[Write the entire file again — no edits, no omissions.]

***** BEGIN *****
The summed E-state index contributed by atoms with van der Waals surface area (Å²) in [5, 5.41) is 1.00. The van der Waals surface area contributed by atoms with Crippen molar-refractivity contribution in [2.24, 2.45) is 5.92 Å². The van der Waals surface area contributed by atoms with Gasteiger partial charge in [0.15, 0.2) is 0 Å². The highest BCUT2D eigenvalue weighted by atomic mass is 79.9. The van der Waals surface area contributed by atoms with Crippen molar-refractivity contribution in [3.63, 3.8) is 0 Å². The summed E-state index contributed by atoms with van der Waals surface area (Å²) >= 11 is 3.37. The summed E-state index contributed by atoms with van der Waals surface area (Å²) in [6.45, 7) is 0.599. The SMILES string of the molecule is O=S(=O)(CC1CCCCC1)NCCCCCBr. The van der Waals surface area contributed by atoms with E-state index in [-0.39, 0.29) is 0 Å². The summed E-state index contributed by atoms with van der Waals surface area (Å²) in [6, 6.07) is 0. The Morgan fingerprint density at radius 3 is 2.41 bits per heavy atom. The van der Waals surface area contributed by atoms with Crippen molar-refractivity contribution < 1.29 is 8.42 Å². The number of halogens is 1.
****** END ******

The summed E-state index contributed by atoms with van der Waals surface area (Å²) in [5, 5.41) is 1.00. The van der Waals surface area contributed by atoms with Crippen molar-refractivity contribution in [2.24, 2.45) is 5.92 Å². The van der Waals surface area contributed by atoms with Gasteiger partial charge in [0.15, 0.2) is 0 Å². The highest BCUT2D eigenvalue weighted by atomic mass is 79.9. The van der Waals surface area contributed by atoms with Crippen molar-refractivity contribution in [3.63, 3.8) is 0 Å². The summed E-state index contributed by atoms with van der Waals surface area (Å²) >= 11 is 3.37. The summed E-state index contributed by atoms with van der Waals surface area (Å²) in [6.45, 7) is 0.599. The SMILES string of the molecule is O=S(=O)(CC1CCCCC1)NCCCCCBr. The van der Waals surface area contributed by atoms with E-state index in [-0.39, 0.29) is 0 Å². The summed E-state index contributed by atoms with van der Waals surface area (Å²) in [6, 6.07) is 0. The Morgan fingerprint density at radius 3 is 2.41 bits per heavy atom. The van der Waals surface area contributed by atoms with Crippen molar-refractivity contribution < 1.29 is 8.42 Å². The number of halogens is 1.